As this goes to press on February 4, 2003, there is still no resolution to the appropriations situation. Federal agencies have been operating under a "continuing resolution" since October 1--allowing them to continue to run, but prohibiting new project starts and capping funding at the FY 02 rate. At this point it is unclear whether the President's Office of Management and Budget even wants to see Congress finish the FY 03 appropriations bills, perhaps preferring to keep the continuing resolution in place until work on the FY 04 appropriations is finished. For researchers, this strategy could have a serious impact on their ability to secure funding in the coming year, especially for those scheduled to start new projects. CRA, along with our affiliates and the rest of the scientific community, will continue to urge congressional leaders to finish their work on FY 03 as soon as possible.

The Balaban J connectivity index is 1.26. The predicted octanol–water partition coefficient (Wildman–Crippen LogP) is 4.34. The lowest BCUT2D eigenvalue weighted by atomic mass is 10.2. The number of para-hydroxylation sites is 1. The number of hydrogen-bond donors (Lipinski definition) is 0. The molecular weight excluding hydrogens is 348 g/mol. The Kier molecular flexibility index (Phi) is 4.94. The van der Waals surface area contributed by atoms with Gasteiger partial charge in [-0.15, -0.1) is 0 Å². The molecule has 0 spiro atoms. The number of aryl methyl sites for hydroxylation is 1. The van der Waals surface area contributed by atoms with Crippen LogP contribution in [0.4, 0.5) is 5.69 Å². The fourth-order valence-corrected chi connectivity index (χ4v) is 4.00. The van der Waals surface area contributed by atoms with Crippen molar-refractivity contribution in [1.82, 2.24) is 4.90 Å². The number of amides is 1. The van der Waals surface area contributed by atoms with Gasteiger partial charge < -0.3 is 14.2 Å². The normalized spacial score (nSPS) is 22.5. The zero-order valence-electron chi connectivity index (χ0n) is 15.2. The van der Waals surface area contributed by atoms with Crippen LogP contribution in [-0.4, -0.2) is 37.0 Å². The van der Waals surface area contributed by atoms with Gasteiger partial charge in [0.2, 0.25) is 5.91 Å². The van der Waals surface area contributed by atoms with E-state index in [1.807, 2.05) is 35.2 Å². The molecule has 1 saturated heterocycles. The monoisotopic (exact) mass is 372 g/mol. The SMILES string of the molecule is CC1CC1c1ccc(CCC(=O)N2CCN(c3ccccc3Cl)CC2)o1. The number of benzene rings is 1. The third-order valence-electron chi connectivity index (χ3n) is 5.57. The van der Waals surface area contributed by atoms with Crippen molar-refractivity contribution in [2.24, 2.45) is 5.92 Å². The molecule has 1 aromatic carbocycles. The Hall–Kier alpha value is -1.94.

In late January, the Senate did pass its version of an "omnibus" FY 2003 appropriations bill--a single bill containing all 11 unfinished appropriations bills. Though across-the-board cuts were made to funding levels that were tentatively set when the individual appropriations bills were marked up in committee, the final funding figures contained in the omnibus bill should be encouraging to computing researchers and the science community in general. Perhaps most importantly, funding for the National Science Foundation would increase over 8 percent to $5.2 billion in FY 03, including an increase to $526 million for NSF's Computing and Information Science and Engineering directorate. The increase to CISE represents a 15.8 percent increase over the FY 02 level, an increase of more than $82 million.
House and Senate conferees will meet in mid-February to discuss the omnibus bill and attempt to craft a compromise bill that would pass both chambers later in February or early March. The outcome likely will not vary too significantly from the Senate-passed version, especially in funding for R&D. It should be noted that the final numbers for IT R&D overall are significantly higher than the 3 percent increase over FY 02 proposed by the President in his last budget in February 2002.